Dr. Martin Luther King and Frederick Roosevelt are both strong powered speakers of equal rights. These two amazing people have talked and fought for equal rights of every human being. With that, they’ve both have similarities in their amazing speeches letter from Birmingham Jail by Martin Luther King and four freedoms speech by Roosevelt. In 1963, MLK wrote a remarkable letter to the clergyman following his arrest In Birmingham. Whereas in 1941, Roosevelt published a speech to Congress on the state of the union. These two remarkable pieces of writing share common themes of rights and Freedom such as injustice, tone, and allusion in America.
Stand Up For What is Right From a young age, people are told to be kind to others, no matter what they look like. Some, white people, though believed that they were superior to the African Americans so they did not have to be kind to them. This is when the issue of inequality between different races arose and Dr. Martin Luther King, Jr. took action. Dr. King was an American Baptist minister and activist who became the most visible spokesperson and leader in the civil rights movement from 1954 through 1968. He wrote the famous, “I Have a Dream” speech and the “Letter From Birmingham Jail”.
“Letter from Jail” On April 16, 1963, Dr. Martin Luther King Jr. wrote a letter to the eight clergymen while he was incarcerated. Dr. King wrote this letter to address one of the biggest issues in Birmingham, Alabama and other areas within the United States. The “Letter from Birmingham Jail” discussed the great injustices that were happening during that time towards the black community. Dr. King wanted everyone to have the same equal rights as the white community, he also went into further details about the struggles that African Americans were going through for so many years, which he felt like it could change. Martin Luther King Jr’s “Letter from Birmingham Jail”, expressed his beliefs and his actions about the Human Rights Movement.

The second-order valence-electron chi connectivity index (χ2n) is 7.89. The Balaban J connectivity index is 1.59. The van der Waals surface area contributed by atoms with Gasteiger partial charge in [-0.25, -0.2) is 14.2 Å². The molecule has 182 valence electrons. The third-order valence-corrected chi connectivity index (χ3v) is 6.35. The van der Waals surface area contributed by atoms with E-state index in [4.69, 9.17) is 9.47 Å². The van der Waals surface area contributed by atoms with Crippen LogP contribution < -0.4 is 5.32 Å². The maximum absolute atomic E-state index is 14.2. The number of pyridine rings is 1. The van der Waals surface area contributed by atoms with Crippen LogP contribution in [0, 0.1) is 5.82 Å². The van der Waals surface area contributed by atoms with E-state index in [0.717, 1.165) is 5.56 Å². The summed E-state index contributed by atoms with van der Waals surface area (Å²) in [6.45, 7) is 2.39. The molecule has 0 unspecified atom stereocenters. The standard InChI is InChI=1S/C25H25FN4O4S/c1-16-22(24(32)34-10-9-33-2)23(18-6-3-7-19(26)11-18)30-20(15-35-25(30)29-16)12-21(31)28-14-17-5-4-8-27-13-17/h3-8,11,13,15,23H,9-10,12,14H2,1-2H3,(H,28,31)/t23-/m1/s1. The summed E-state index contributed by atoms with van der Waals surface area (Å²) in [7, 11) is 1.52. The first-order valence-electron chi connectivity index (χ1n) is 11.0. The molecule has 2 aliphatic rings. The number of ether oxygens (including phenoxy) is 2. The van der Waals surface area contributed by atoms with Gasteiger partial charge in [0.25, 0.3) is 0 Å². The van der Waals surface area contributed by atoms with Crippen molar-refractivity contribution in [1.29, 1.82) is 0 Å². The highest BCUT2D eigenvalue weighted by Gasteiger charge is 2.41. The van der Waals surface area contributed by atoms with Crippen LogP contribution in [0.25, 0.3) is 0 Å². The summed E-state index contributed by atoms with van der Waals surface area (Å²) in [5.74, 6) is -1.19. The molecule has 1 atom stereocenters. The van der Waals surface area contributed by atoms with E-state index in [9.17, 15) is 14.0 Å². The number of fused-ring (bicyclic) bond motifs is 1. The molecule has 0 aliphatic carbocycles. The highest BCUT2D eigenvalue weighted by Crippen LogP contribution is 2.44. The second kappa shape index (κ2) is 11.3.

Birmingham Jail Martin Luther King Jr. is one of the most iconic people of the 20th century. One of the reasons Martin Luther King Jr. was such a great and influential revolutionary in the context of civil rights is because of his mastery of ethos, pathos, and logos. Even today when mentioning King’s name in a conversation commands respect which shows just how great of a character he was, which demonstrates ethos. King also had the ability to connect emotionally with people of all different races and could easily be seen as an embodiment of the civil rights movement. Last, but not least King demonstrated logos through his words, he was a very well educated man who articulated himself well and could appeal to logic with ease.
As Dr. Martin Luther King Jr. states, "it is rather strange and paradoxical to find us consciously breaking laws;" this statement corresponds with Dr. King Jr. agreeing with St. Augustine’s statement that "an unjust law is no law at all." In 1954 during the